Individual stocks can be volatile and can change in value based on many factors, both inside and outside of the company.

But don’t let that scare you away! Despite the risks, investing in stocks has the potential to generate returns over time. In fact, the S&P 500 has produced an average annual return of 10.26% over the past 10 years. That’s some serious dough!

So, how exactly do stocks make you money? There are two primary ways: through dividends and capital appreciation. Dividends are a portion of a company’s profits that are paid out to shareholders, usually quarterly. Capital appreciation, on the other hand, is when the value of your shares increases over time, allowing you to sell them for a profit.

Rising share prices

This means that as the stock price rises, investors can sell their shares for a higher price than what they originally paid. Let’s say you bought 100 shares of stock XYZ for $10 each, totaling $1,000. If the stock price rises to $12 per share a year later, your investment is now worth $1,200. That’s a profit of $200 just from the stock price increasing!


These payouts are a slice of a company’s earnings that are given out to its shareholders. And the best part? They’re usually paid out on a regular basis, like clockwork.

But did you know that some companies go above and beyond and offer special dividends outside of their regular payout schedule? That’s right - they’ll surprise their shareholders with an extra cash payout just because they can. It’s like finding money in your pocket you forgot you had!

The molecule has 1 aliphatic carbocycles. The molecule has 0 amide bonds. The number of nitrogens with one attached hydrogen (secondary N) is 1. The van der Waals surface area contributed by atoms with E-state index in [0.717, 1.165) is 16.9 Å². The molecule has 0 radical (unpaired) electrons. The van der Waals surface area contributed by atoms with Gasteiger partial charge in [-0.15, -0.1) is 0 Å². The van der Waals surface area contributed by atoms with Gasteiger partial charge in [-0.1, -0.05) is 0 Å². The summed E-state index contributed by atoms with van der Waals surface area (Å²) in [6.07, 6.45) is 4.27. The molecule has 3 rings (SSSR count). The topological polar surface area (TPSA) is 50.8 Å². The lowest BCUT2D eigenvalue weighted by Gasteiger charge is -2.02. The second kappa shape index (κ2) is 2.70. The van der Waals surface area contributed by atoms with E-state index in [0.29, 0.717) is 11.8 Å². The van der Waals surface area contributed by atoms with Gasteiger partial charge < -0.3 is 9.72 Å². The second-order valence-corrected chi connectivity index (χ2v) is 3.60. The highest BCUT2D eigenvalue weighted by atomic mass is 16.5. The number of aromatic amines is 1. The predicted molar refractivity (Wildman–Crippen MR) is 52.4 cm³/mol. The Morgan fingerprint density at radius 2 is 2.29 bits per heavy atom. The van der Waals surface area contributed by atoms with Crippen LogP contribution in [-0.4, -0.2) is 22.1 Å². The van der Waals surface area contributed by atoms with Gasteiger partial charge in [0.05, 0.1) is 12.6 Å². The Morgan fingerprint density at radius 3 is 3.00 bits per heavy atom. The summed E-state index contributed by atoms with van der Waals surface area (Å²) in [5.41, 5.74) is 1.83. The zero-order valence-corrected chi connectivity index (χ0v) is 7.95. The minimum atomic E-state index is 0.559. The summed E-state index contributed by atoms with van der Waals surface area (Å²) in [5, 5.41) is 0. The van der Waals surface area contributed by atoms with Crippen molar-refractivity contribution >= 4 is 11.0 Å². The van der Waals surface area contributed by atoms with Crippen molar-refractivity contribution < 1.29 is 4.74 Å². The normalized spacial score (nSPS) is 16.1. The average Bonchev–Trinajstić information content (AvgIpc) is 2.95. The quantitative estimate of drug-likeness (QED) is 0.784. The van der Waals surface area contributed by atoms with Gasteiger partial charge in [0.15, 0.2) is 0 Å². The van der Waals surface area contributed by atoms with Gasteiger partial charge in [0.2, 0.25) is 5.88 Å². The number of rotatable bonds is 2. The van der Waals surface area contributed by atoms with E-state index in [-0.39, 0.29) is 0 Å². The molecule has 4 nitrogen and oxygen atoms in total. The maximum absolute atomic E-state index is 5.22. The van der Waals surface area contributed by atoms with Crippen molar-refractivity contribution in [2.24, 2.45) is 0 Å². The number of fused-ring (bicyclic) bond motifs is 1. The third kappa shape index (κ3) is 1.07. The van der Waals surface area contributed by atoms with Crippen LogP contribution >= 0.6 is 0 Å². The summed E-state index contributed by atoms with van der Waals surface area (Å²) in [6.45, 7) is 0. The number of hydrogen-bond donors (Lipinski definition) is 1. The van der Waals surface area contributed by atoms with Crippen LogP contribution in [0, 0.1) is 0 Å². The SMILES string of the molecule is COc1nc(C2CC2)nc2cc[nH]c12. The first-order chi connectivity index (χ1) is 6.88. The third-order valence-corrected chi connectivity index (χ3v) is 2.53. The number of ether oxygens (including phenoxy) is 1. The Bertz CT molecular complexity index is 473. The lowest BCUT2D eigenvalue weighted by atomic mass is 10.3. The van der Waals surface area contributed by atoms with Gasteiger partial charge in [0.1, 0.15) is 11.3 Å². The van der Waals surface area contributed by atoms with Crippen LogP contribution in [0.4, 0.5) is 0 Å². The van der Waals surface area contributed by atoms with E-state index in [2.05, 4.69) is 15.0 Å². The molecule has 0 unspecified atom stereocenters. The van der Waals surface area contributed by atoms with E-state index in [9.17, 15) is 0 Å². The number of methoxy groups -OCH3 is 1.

Now, it’s important to note that there are no hard and fast rules about when these special dividends will be issued. It’s totally up to the company’s discretion. But for investors, it’s just one more reason to keep an eye on the companies they’ve invested in. Who knows - you may just get a nice little surprise in the form of an unexpected dividend payout.

Managing risk

It’s important to seek advice from a financial advisor before making any investment decisions to reduce your risks.

Luckily, there are ways to mitigate the risk of investing in stocks. One option is to invest in a mutual fund or index fund, which diversifies your portfolio across multiple stocks and sectors. This means that if one stock goes belly-up, it won’t have as significant an impact on your investment. Additionally, consider investing some of your capital in other asset classes such as bonds to reduce your overall exposure to the stock market.

Should I invest in stocks?

Sure, stocks come with risks, but with a little self-education and professional advice, you can minimize those risks and potentially earn big returns.

Don’t believe us? Just look at the numbers. The S&P 500 has seen an impressive 10.26% return recently, while the average interest rate on a 60-month CD at the bank is a paltry 0.95%. That’s a huge difference! By finding the right stocks or funds to fit your investment goals and risk tolerance, you can make stock investing work for you. Don’t let fear hold you back from exploring the world of stock investing. With the right approach, you can reap the rewards of potentially high returns while minimizing the risks.